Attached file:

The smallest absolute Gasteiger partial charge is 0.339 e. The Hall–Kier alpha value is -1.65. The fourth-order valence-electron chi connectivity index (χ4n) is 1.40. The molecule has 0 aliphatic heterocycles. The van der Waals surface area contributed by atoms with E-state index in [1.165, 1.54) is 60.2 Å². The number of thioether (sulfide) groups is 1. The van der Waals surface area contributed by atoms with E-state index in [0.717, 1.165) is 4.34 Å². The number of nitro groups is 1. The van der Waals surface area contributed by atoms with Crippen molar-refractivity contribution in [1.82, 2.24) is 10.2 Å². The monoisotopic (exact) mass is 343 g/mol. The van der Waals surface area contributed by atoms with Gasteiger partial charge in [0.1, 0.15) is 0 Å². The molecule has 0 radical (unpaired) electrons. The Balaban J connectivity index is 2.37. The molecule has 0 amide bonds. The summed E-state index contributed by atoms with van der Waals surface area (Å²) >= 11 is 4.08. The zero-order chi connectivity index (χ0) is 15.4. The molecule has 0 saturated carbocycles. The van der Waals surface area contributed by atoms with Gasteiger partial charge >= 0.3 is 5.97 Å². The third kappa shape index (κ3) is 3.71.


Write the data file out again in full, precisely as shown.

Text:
The smallest absolute Gasteiger partial charge is 0.339 e. The Hall–Kier alpha value is -1.65. The fourth-order valence-electron chi connectivity index (χ4n) is 1.40. The molecule has 0 aliphatic heterocycles. The van der Waals surface area contributed by atoms with E-state index in [1.165, 1.54) is 60.2 Å². The number of thioether (sulfide) groups is 1. The van der Waals surface area contributed by atoms with E-state index in [0.717, 1.165) is 4.34 Å². The number of nitro groups is 1. The van der Waals surface area contributed by atoms with Crippen molar-refractivity contribution in [1.82, 2.24) is 10.2 Å². The monoisotopic (exact) mass is 343 g/mol. The van der Waals surface area contributed by atoms with Gasteiger partial charge in [0.1, 0.15) is 0 Å². The molecule has 0 radical (unpaired) electrons. The Balaban J connectivity index is 2.37. The molecule has 0 amide bonds. The summed E-state index contributed by atoms with van der Waals surface area (Å²) >= 11 is 4.08. The zero-order chi connectivity index (χ0) is 15.4. The molecule has 0 saturated carbocycles. The van der Waals surface area contributed by atoms with Gasteiger partial charge >= 0.3 is 5.97 Å². The third kappa shape index (κ3) is 3.71.